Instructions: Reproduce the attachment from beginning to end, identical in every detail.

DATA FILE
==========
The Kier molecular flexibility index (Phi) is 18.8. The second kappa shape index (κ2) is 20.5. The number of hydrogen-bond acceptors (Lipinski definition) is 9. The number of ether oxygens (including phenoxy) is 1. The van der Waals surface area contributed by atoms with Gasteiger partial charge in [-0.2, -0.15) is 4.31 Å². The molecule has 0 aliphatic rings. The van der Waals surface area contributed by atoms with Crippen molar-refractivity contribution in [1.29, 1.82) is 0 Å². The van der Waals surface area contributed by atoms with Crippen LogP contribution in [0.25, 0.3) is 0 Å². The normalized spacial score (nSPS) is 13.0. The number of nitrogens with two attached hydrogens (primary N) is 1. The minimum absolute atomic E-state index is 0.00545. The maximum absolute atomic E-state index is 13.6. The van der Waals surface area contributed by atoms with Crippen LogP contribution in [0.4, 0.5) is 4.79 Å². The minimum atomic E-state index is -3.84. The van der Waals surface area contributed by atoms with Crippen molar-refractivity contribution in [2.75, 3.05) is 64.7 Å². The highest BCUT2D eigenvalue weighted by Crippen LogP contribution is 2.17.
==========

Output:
The Kier molecular flexibility index (Phi) is 18.8. The second kappa shape index (κ2) is 20.5. The number of hydrogen-bond acceptors (Lipinski definition) is 9. The number of ether oxygens (including phenoxy) is 1. The van der Waals surface area contributed by atoms with Gasteiger partial charge in [-0.2, -0.15) is 4.31 Å². The molecule has 0 aliphatic rings. The van der Waals surface area contributed by atoms with Crippen molar-refractivity contribution in [1.29, 1.82) is 0 Å². The van der Waals surface area contributed by atoms with Crippen LogP contribution in [0.25, 0.3) is 0 Å². The normalized spacial score (nSPS) is 13.0. The number of nitrogens with two attached hydrogens (primary N) is 1. The minimum absolute atomic E-state index is 0.00545. The maximum absolute atomic E-state index is 13.6. The van der Waals surface area contributed by atoms with Crippen LogP contribution in [0.4, 0.5) is 4.79 Å². The minimum atomic E-state index is -3.84. The van der Waals surface area contributed by atoms with Crippen molar-refractivity contribution in [2.75, 3.05) is 64.7 Å². The highest BCUT2D eigenvalue weighted by Crippen LogP contribution is 2.17.